The Entrance to La Casa de Maria Retreat and Conference Center
The Entrance to La Casa de Maria Retreat and Conference Center

Traditionally, today is the saddest day of the year for our family. Barring any major tragedies during the year, the third Monday of July breaks our collective heart open and grounds us back into reality. It is our first day home from Family Retreat.

As I was packing last Saturday, I posted on Facebook that we were headed to “The Happiest Place on Earth,” and I wasn’t talking about Disneyland. La Casa de Maria Retreat Center is a perfect gathering place, nestled in the hills of Montecito, just outside Santa Barbara, CA. Even Oprah thinks so. One of her favorite vacation homes is just a few miles away. The weather is a perfect 75 degrees most days with cooler nights. The fog rolls in off the Pacific Ocean to blanket your morning walks and prayers, but burns off before lunch to warm the rest of your day. Ancient trees soar overhead; a creek trickles by and gentle wildlife surrounds you.

For one week each year, our family, along with dozens of others, gathers for what has frequently been described as a glimpse of “Heaven on Earth.” From Sunday evening until Friday at noon, there is Sabbath and there is God. From the moment of arrival, we are new family, Family Camp 2013 gathered together in the spirit of Love. There is neither catholic, nor protestant, sinner, or saint, leader, or follower, woman, or man, married, divorced, or single. In this holy place, we are “all in all” in God. One man, a Christian pastor and new to Family Retreat, looked at me after a few days and said, “This must be a bit like heaven. Look at the abundance.” And it’s true. There is an abundance of Love, of food and laughter, rest and activity, fun and friends (who quickly become like family). There are ideas to fill your head and stories to change your heart. There is the palpable presence of the Holy Spirit at work, though the name of God is not on every tongue. What need is there for words, when actions speak so much louder?

At Family Retreat, everyone belongs. Older children care for younger and the young care for the old. Technology is mostly missing and as a result, parents, teens and toddlers engage with each other and move beyond their comfort zones. Children roam free on the acreage, independent, but safe under the eyes of dozens of concerned adults.  IMG_0060_2There is no speaker-driven lecture series, or one set of answers. There is no prescribed set of Bible verses, as interpreted by one pastor, or faith tradition. There are stories told, personal truths shared, music played and a multitude of gifts and personalities on display. A volunteer team of returning families does their collective best to present a new theme each year, a framework of ideas about God and Christ and Love and how to become better, stronger families, more able to survive and thrive in the world and the many pressures it applies to us all. Instead of breaking us apart, Family Retreat teaches us how to stay together and hopefully gives us the courage to return to our “other” homes and live out our heavenly values there, for the other 360 days of the year. It gets harder and harder as time goes by, which is why so many families return year after year.

Apart from what it feels like, Family Retreat is also heavenly in the sense that it is ecumenical in the best sense of the word. We celebrate the best of each tradition, from the Catholic mass to Protestant music, liturgical and free-form prayer. We gather to be one Church and to worship God, focusing on what we have in common, instead of what could divide us. And just like heaven, Family Retreat welcomes all types. IMG_0094Though there may be a few “angels” among us, most of us are just real human beings with too much flesh and a lot of blood, coursing through our veins. We have dreams and disappointments, joys and sorrows, demons we struggle with. We are unique, but we share a belief in the creative power, healing presence and ability of Love to bear all things, believe all things, hope all things and endure all things. We trust that Love will never fail to do its work, if we are present and open to it.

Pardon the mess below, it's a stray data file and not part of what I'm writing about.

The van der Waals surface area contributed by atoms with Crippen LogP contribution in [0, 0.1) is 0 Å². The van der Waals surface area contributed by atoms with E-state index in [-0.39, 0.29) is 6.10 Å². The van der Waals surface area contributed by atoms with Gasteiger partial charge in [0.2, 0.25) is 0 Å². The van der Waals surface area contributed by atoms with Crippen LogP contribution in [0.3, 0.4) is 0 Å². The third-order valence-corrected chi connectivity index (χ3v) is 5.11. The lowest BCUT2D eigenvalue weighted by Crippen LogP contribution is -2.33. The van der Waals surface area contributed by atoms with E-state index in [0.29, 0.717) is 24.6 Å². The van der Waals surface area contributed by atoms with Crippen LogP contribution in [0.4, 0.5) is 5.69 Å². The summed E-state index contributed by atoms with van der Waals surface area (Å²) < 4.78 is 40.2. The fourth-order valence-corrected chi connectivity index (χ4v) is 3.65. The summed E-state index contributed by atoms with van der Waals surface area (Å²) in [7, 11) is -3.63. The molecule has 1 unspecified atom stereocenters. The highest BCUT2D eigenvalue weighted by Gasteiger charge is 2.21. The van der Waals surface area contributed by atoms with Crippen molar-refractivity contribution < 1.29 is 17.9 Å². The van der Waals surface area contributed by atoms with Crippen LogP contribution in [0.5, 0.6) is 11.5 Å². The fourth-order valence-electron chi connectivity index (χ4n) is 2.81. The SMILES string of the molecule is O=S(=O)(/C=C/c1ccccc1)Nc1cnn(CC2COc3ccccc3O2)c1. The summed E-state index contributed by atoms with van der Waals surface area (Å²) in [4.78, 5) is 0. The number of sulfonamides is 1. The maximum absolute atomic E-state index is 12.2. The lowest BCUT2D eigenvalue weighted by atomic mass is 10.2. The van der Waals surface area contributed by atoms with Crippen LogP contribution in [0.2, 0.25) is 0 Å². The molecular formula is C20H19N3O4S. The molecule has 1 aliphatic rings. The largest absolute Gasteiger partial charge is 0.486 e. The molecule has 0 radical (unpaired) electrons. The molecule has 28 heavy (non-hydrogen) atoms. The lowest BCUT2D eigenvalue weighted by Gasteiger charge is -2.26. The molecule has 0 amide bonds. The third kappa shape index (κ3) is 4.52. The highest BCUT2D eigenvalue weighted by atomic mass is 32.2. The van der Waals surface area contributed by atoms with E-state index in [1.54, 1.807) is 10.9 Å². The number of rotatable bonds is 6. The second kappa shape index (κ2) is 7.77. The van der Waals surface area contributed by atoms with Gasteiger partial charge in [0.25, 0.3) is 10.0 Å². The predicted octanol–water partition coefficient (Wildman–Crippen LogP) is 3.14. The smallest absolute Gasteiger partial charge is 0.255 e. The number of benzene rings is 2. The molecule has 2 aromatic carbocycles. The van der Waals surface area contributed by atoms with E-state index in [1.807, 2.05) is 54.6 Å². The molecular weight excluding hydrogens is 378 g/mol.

One of my favorite songs is U2’s “Walk On,” a song about the end of a life and a soul’s journey to heaven. They say Heaven is “a place that has to be believed to be seen.” Family Retreat at La Casa de Maria is one of those places. No matter how often we tell other people about our second home in Montecito, no matter how many times we invite them to join us, very few have ever accepted the invitation. They simply can’t believe such a place exists, or that they would feel comfortable there. Perhaps they prefer the security of the Law to the messiness of Love. Perhaps it is simply a matter of logistics, or maybe, just maybe, it sounds too much like a cult whose Kool-Aid we’ve been drinking.

IMG_0040Let me assure you, there is no Kool-Aid, just Minute Maid fruit punch and Coca-Cola products in the cafeteria drink machine. There is a swimming pool and a tennis court, a consecrated chapel and a Peace Garden. There is a ping-pong tournament and a talent show. There are family meals, but no dishes to do. There is farm-fresh produce and home-grown wisdom and this blog is my invitation to you. Come and see for yourself how average men and women, children, old and young, families, big and small, can find a glimpse of “heaven on earth” by the grace of God and the power of Love.

If you’ve experienced Family Retreat, use the comments area below to share your stories, or memories. Help me spread the good news!

I grew up in a big church community and by big, I mean really big – something like 3,000 families – and Catholic families at that, with a minimum of three kids, but more likely four or five, or an occasional eight. The church sat over a thousand people and most of the services were standing room only. There were a dozen communion stations and a hundred pews. There was big music and an even bigger Jesus behind the altar. In my young mind, everything about that church shouted, “Alleluia.”